We need to build some furniture to fit out our heads differently. Getting rid of the pump-out toilet and seacocks allows us to make a much more spacious compartment . That is handy, as our Nature’s Head Composting toilet is a bit larger than the Lavac it replaces. So this means we need to line the walls, build basin support and cabinets. Also the headlining needs replacing as it has got very damp from the leaking window.
I want the headlining to be removable so that we can get easy access to the nuts of all deck fittings. I want the furniture to provide good access to the steering system, plumbing and wiring.
We also want it to be low maintenance, easy to clean, reasonably lightweight, light in colour, durable, cheap and easy to work with. We are not interested in impressing anyone with beautiful cabinetry or fancy features. We are interested in insulating the hull and deck for warmth in the winter and coolness in the summer.
There are other furniture building projects too (eg galley, seat backs, seat bases).
Now many of the criteria would be easily met using PVC boards of varying thicknesses and types (potentially including a foam core).
Of course the problem is that PVC is one of the worst materials from an environmental point of view. Not only that but when building with it you are creating tiny “dust” plastic particles whenever you cut, shape or smooth it. When that building work is done in a boatyard it is going to be hard to avoid plastic particles getting into the sea. There are also issues with chemicals being released during the lifetime.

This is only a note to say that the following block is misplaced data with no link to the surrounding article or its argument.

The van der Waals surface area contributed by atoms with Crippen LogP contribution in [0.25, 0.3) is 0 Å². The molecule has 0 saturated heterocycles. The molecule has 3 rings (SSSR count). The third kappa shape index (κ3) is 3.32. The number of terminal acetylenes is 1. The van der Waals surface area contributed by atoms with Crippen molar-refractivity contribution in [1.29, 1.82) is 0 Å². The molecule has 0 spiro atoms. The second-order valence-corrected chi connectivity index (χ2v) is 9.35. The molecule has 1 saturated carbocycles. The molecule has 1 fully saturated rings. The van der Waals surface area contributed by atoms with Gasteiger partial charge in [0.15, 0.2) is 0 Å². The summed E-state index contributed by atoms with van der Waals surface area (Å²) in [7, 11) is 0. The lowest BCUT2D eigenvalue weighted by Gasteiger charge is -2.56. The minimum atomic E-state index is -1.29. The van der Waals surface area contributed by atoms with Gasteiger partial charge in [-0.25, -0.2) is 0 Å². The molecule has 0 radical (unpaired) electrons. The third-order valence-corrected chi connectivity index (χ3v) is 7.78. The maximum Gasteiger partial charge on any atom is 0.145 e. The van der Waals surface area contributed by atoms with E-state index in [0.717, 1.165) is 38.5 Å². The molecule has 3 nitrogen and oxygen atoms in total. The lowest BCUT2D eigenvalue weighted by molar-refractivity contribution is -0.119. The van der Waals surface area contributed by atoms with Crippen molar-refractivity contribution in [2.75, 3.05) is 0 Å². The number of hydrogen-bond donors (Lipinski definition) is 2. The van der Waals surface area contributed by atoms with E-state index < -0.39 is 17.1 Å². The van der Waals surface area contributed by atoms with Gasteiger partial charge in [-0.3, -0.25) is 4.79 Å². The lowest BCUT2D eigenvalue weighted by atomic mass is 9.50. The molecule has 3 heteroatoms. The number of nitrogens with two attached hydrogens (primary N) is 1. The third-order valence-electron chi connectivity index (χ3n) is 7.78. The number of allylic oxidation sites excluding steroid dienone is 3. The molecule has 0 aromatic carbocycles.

So we have been looking at alternatives. No decisions made yet so thoughts and recommendations are very welcome.
- plywood (looking at FSC, softwood, exterior grade). Needs coating to avoid rot (paint or epoxy coating). Needs some kind of finish (typically paint or a veneer like Formica). Cheap, widely available.
- Bamboo. available as a veneer (hard to get) or as plywood (not particularly thin). Needs sealing. Unclear how environmentally good it really is, very expensive and not widely available.
- Recycled plastic. Limited colour choice (typically black or brown). Still creates micro-plastic particles when being cut/shaped/smoothed. Difficult or impossible to paint. How environmentally friendly is it?
- Semi recycled plastic. Black plastic sheet core with a white, virgin PVC face. Typically 80% recycled content. Still micro-plastic particles from working on it. How environmentally friendly is it?
- Foam backed vinyl: existing headlining. Made from PVC, hard to fit and hard to make removable.
I think I’m leaning towards using softwood framing and plywood panels. Coating them with a Bio-epoxy where they will frequently get wet or paint in other places. Painting them where visible.
But I find it very time consuming to weigh up the environmental impact of these materials and so am not left feeling very confident in my choices.
What do you think? Any comparison tools available?